Kick-Ass finds more luck by seeking a support system of fellow costumed crimefighters. One such collective is branded Justice Forever by its leader, born-again ex-Mafia thug Colonel Stars And Stripes. As played by a folksy Jim Carrey, he’s a principled leader with a sadistic streak that’s revealed to be a tactical strategy in itself. Carrey’s role is small, but there’s a strange warmth in the paternal guidance he provides Dave, helping set a surprisingly sweet tone for the brotherhood that’s formed by the group. The budding relationship between Kick-Ass and Night Bitch (Lindy Booth) seems to be less unbridled lust and more affectionate common interest, while the enthusiasm that comes from fantastical truth-stretcher Dr. Gravity (Donald Faison) is infectious. Similarly, there’s a joke-less sincerity that emerges from a doting suburban couple collectively referred to as Remember Tommy, proudly wearing home-made masks over matching sweats, forever in search of their missing son.
Mentorship is a consistent theme in the film, particularly as Dave finds himself distanced from his oblivious father (Garret M. Brown). The familial ties are a bit different for D’Amico, who accidentally offs his mother in a sloppy rage, only realizing his budding supervillainy by adopting her leftover S&M gear. The Oedipal charge from donning the leather of his late mother to honor his dad’s legacy emerges with his new name, The Motherfucker. His first act of nastiness is the petty destruction of a small bodega, the beginning of a series of shortcuts to notoriety, all followed by foreboding tweets and online messages challenging Kick Ass to pursue him. A league of supervillains soon follows him. The highlight of this colorful gang is Mother Russia (Olga Kurkulina), a towering strongwoman who, in one standout sequence, dismantles an entire fleet of police on a suburban street with her bare hands.
The result of this escalation is a massive last act free-for-all that delivers on the sort of costumed carnage superhero fans have come to expect from the genre. Which, in itself, feels like a bit of a comedown from the self-questioning premise of the first picture. That film mined gags from the absurdity and recklessness of superheroics while reflecting an affection for the genre. This sequel is all-in on the superhero worship, granting the audience the mindless clash while wholeheartedly endorsing the concept. Gone is the mockery of the idea of kids and adults in spandex, replaced by a whole world of heroes and villains. With the real world context absent, all that’s left is a violent throwdown: to Wadlow’s credit, his action sequences are crisp, and the final scene’s cross-cutting between multiple hand-to-hand battles allows for a rising tension. This is a talented cast, enough that you find investment in their plight, no matter how derivative.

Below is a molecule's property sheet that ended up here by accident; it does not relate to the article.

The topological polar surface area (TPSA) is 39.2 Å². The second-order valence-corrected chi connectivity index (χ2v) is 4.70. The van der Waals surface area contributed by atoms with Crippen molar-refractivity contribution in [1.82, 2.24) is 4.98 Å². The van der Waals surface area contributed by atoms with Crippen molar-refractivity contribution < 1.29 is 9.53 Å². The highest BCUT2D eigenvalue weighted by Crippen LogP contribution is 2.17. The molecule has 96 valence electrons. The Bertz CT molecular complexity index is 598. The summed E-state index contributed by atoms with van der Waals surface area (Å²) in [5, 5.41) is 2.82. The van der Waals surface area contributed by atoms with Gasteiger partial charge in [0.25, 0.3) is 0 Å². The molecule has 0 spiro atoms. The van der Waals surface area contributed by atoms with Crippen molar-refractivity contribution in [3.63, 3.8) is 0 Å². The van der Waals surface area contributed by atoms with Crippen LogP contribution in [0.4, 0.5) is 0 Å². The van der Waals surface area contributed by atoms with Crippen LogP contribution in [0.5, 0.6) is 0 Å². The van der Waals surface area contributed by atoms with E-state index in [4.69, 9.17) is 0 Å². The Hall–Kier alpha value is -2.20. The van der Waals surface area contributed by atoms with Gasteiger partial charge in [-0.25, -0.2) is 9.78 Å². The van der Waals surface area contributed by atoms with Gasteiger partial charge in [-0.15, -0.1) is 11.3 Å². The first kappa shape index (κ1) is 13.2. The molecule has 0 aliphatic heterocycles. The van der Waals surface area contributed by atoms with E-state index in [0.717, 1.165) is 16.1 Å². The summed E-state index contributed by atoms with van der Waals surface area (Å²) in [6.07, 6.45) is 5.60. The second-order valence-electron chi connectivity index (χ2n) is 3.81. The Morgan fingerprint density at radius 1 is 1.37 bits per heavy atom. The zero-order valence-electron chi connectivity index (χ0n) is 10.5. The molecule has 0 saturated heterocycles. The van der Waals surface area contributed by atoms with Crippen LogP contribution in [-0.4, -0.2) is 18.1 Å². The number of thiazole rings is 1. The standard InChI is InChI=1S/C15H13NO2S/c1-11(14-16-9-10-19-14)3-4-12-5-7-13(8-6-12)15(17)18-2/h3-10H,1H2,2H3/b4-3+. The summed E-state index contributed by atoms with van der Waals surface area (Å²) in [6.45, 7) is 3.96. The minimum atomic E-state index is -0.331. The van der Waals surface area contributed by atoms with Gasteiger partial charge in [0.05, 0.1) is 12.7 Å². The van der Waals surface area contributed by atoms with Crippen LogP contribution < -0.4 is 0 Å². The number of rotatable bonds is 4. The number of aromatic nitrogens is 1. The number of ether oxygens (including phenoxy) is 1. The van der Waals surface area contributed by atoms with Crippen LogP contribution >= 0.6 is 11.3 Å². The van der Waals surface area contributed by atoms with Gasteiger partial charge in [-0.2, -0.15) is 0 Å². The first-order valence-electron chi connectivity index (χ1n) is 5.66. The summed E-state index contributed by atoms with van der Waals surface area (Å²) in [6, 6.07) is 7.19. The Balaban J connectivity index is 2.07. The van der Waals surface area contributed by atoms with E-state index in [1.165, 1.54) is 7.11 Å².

George Lucas once said, paraphrasing, that engendering an audience’s sympathy only involved strangling an innocent kitten. Wadlow, with an assist from the comics’ chief creative force Mark Millar, reveals himself with “Kick-Ass 2” to be a devotee to the art of kitten strangling. The overwhelming feeling that pervades the frequent, and savage, action sequences that sacrifice a few characters we’ve grown to like isn’t the clever mischief of the first picture, but an unrelenting sadism that perhaps feels true to the noxious source material. Vaughn found clever ways around the comics’ casual racism, sexism and misanthropy, but here, Wadlow’s approach seems to capture the ugly tone of Millar’s work, while also unimaginatively smoothing the nasty X-rated edges down.
It doesn’t jibe with the contributions of the actors, none of whom seem willing to go to the dark places of the material: most seem to be taking direction from Colonel Stars And Stripes, who shrugs and tells the group to have fun. Carrey has very publicly distanced himself from the picture, citing his evolving views on violence in mainstream media. Seeing the film, it’s understandable, as it’s difficult to realize how, on-set, a jokey riff on silly costumes and catchphrases can be a Trojan Horse for the cruelty endorsed by the sociopaths that keep guys like Millar, who also penned the belligerent, contemptuous comic inspiration for “Wanted,” in business. The crime isn’t that “Kick-Ass 2” is vulgar (which it is), but that it’s for so little gain. [C]